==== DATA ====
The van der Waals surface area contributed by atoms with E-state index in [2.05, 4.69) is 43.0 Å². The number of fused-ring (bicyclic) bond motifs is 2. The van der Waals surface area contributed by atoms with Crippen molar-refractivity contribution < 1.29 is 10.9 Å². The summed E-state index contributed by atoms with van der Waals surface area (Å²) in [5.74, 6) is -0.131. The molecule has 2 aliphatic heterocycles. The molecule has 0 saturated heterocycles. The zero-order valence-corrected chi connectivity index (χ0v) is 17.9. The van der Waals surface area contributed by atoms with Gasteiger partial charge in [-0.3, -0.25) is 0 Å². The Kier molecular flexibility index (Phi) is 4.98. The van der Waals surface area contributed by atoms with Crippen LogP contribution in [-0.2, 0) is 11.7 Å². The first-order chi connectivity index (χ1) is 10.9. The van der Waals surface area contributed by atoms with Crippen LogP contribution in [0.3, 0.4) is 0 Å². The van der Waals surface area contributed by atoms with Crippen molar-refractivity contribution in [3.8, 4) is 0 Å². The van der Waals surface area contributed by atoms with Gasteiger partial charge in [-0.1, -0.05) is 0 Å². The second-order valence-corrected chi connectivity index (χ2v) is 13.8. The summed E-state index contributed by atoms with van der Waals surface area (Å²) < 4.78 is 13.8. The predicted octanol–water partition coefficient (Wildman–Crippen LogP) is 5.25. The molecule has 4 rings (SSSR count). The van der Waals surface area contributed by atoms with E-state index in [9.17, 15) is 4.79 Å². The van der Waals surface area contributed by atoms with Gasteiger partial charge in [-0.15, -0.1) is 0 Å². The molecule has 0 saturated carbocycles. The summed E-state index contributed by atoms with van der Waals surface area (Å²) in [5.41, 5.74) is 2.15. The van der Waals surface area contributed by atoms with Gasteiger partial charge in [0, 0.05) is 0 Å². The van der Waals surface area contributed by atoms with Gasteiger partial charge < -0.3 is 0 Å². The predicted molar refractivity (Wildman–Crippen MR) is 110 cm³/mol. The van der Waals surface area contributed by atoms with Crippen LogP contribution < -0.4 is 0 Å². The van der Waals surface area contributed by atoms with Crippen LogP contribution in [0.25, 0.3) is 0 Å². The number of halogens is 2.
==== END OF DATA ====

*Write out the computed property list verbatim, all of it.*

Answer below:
The van der Waals surface area contributed by atoms with E-state index in [2.05, 4.69) is 43.0 Å². The number of fused-ring (bicyclic) bond motifs is 2. The van der Waals surface area contributed by atoms with Crippen molar-refractivity contribution < 1.29 is 10.9 Å². The summed E-state index contributed by atoms with van der Waals surface area (Å²) in [5.74, 6) is -0.131. The molecule has 2 aliphatic heterocycles. The molecule has 0 saturated heterocycles. The zero-order valence-corrected chi connectivity index (χ0v) is 17.9. The van der Waals surface area contributed by atoms with Gasteiger partial charge in [-0.3, -0.25) is 0 Å². The Kier molecular flexibility index (Phi) is 4.98. The van der Waals surface area contributed by atoms with Crippen LogP contribution in [-0.2, 0) is 11.7 Å². The first-order chi connectivity index (χ1) is 10.9. The van der Waals surface area contributed by atoms with Crippen LogP contribution in [0.3, 0.4) is 0 Å². The van der Waals surface area contributed by atoms with Crippen molar-refractivity contribution in [3.8, 4) is 0 Å². The van der Waals surface area contributed by atoms with Gasteiger partial charge in [-0.1, -0.05) is 0 Å². The second-order valence-corrected chi connectivity index (χ2v) is 13.8. The summed E-state index contributed by atoms with van der Waals surface area (Å²) < 4.78 is 13.8. The predicted octanol–water partition coefficient (Wildman–Crippen LogP) is 5.25. The molecule has 4 rings (SSSR count). The van der Waals surface area contributed by atoms with E-state index in [9.17, 15) is 4.79 Å². The van der Waals surface area contributed by atoms with Gasteiger partial charge in [-0.15, -0.1) is 0 Å². The molecule has 0 saturated carbocycles. The summed E-state index contributed by atoms with van der Waals surface area (Å²) in [5.41, 5.74) is 2.15. The van der Waals surface area contributed by atoms with Gasteiger partial charge in [0, 0.05) is 0 Å². The van der Waals surface area contributed by atoms with Gasteiger partial charge < -0.3 is 0 Å². The predicted molar refractivity (Wildman–Crippen MR) is 110 cm³/mol. The van der Waals surface area contributed by atoms with Crippen LogP contribution < -0.4 is 0 Å². The van der Waals surface area contributed by atoms with Crippen LogP contribution in [0.25, 0.3) is 0 Å². The number of halogens is 2.